Explosions With Pyroclastic Density Currents at La Soufriere Volcano

The plume of volcanic ash, as seen from Kingstown.

KINGSTOWN, St. Vincent.– . The La Soufriere volcano is continuing to erupt explosively and has now begun to generate pyroclastic density currents, the Seismic Research Centre (SRC) of the University of the West Indies (UWI) said Monday.

The SRC, which has a team of experts monitoring the volcano that began its explosive eruptions last Friday, said that since midday on Sunday, “the time between episodes of high-amplitude tremor has lengthened from 1.5-4 hours to 5-8 hours.

“The episodes continue to coincide with periods of enhanced venting or explosive activity. Small volcano-tectonic earthquakes were recorded starting at about 6:00pm (local time) on 11 April.”

“Pyroclastic density currents are hot (200°C-700°C), ground-hugging flows of ash and debris. 7. Analysis of satellite imagery and comparison with previous images indicate that the explosive eruptions thus far have destroyed the pre-existing domes,” that had been formed following the eruptions of 1979 and 2020-21.The SRC said that early Monday morning at around 4:15 am (local time) observations from the Belmont Observatory indicated that pyroclastic density currents (PDC) entered multiple valleys surrounding the volcano.

Volcanologist and lead scientist, Professor Richard Robertson, speaking at the daily news briefing, said that over the past few hours the pattern has changed “slightly” at the volcano.

“What we have been having so far, we have been having these tremors during which you would have had vigorous activity, and often an explosion and sometimes a quiet period and you have them again.”

He said since late Sunday evening the pattern has changed where “you still having that episodic behavior but the duration of the episodes and the space between them change…so the episodes have become shorter”

He said that from satellite imagery it seems that the volcano is also producing PDCs “that are very destructive and we think the first set of them actually happened as early as the first set of these pulses that we have had….which started about 6.00 pm yesterday evening”.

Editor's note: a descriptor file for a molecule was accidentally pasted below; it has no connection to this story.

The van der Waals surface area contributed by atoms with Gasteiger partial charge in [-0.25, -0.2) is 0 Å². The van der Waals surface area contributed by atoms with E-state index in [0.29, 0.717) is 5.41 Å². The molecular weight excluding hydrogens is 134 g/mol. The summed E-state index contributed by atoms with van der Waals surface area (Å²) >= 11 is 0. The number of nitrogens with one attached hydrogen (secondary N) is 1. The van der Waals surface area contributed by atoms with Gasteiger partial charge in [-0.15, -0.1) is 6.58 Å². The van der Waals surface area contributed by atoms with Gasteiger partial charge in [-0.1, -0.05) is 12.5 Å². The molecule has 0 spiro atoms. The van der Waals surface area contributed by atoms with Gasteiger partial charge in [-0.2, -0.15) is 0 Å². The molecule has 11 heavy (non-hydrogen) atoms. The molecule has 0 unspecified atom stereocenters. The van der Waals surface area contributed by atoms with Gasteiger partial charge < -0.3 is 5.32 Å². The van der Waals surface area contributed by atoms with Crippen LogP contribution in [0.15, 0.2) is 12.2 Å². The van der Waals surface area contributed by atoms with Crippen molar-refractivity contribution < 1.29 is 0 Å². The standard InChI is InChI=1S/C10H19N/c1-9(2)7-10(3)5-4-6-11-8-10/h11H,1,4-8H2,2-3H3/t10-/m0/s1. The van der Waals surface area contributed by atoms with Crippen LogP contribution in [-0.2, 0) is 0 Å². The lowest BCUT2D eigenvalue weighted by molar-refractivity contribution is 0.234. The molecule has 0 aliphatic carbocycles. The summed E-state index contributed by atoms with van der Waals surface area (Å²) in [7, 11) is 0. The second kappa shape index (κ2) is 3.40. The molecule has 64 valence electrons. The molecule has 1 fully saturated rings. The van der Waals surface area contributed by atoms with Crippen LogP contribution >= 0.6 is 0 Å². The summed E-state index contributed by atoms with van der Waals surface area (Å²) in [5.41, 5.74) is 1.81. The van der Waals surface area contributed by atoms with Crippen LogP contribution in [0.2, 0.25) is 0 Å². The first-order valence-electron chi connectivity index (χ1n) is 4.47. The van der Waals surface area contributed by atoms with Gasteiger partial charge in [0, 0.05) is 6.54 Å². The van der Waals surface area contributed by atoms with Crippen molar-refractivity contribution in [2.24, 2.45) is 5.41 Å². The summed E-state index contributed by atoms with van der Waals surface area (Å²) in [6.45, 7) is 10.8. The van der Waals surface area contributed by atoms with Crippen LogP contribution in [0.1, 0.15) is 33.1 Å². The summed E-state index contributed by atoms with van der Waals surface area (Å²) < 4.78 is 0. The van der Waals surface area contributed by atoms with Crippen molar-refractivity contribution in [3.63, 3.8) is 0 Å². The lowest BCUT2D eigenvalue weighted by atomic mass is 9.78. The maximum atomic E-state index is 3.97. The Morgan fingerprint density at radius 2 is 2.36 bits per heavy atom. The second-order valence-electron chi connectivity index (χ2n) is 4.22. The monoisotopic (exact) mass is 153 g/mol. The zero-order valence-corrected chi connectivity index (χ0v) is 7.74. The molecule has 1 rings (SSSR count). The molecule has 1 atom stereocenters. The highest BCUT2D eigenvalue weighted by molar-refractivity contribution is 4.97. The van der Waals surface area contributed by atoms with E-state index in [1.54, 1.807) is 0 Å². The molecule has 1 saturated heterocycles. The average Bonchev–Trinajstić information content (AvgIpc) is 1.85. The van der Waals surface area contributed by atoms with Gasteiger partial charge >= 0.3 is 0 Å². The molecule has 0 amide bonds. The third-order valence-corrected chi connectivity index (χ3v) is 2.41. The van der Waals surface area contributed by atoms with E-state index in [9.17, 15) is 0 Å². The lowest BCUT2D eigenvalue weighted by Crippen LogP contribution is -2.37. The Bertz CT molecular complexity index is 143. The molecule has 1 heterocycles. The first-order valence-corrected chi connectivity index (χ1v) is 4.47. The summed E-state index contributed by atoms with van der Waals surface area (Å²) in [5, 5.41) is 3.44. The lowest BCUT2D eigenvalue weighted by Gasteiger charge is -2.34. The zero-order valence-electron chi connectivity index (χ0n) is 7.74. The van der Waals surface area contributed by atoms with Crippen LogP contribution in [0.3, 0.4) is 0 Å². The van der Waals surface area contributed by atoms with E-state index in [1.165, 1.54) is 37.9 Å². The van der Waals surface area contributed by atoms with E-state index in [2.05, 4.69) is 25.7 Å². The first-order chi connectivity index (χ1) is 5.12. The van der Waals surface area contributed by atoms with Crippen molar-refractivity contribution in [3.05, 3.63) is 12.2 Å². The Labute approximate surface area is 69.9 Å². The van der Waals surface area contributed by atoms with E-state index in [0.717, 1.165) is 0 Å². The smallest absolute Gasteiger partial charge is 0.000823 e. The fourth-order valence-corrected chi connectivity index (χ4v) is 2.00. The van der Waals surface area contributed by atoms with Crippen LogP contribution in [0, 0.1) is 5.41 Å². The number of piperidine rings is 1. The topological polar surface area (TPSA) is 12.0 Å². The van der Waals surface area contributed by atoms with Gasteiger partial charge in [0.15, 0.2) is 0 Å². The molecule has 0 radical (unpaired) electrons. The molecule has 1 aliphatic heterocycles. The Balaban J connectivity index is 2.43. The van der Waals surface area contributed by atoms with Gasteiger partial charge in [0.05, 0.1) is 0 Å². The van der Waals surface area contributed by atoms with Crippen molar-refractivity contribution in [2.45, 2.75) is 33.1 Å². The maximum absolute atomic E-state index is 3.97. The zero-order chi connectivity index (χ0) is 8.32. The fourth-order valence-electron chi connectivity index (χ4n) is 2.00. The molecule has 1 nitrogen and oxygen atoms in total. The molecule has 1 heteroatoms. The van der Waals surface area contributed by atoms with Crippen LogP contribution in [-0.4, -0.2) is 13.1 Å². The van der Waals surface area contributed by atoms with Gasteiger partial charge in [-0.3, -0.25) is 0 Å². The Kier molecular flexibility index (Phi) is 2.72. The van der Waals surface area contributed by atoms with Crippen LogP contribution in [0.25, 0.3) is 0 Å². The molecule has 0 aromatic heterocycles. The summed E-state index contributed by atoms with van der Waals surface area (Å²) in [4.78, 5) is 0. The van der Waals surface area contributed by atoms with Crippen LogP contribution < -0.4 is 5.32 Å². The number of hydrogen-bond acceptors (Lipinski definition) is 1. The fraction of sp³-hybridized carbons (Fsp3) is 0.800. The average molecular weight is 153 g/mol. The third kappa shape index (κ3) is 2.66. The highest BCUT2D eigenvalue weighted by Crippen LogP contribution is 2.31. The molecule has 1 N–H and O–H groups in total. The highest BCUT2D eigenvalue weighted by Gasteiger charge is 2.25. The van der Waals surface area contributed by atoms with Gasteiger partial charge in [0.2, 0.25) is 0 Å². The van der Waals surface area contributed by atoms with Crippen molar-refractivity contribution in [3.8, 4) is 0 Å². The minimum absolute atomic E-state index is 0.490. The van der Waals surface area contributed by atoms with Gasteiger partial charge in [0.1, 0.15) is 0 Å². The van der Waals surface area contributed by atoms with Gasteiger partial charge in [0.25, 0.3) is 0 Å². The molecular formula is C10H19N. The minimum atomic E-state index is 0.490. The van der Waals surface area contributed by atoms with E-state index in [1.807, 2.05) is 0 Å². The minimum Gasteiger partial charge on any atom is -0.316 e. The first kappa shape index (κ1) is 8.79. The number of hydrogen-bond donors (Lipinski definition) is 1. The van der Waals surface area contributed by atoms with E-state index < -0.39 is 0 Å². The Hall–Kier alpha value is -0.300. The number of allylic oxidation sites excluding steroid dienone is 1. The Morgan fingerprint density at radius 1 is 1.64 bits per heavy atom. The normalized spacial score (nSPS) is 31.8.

He said that the activity during the early hours on Monday “s probably one of the bigger ones, because we might see a bigger one and we don’t like to say the biggest they always changing.

“it punched lot of things up in the air and from what we can see…you have pyroclastic density currents going down multiple valleys on the volcano and what we can see they reach further down valleys than we have seen.

“I would not be surprised for example if when we go to check…that ….one went as far as the coastline,” Robertson said, noting that the PDCs destroy everything in their path including trees, homes and buildings.

The SRC said that the current explosions are being generated from a new vent and that the volcano continues to “erupt explosively and has now begun to generate pyroclastic density currents.

“Explosions and accompanying ashfall, of similar or larger magnitude, are likely to continue to occur over the next few days,” the SRC added.

Meanwhile, public sector workers as well as all other government employees were being urged to report to work on Monday.

A statement from the Office of the Prime Minister said “persons who are unable to report to their usual places of work are asked to report their status to their respective managers and supervisors”.

It said these include .workers who have been displaced/evacuated as a result of the ongoing explosive eruption of the La Soufriere volcano as well as “individuals who have been assigned to assist at emergency shelters or at the headquarters of the National Emergency Management Organization (NEMO), and Persons who experience difficulties getting to and from their workplaces.”

The release said that all essential services remain operational, including the seaports.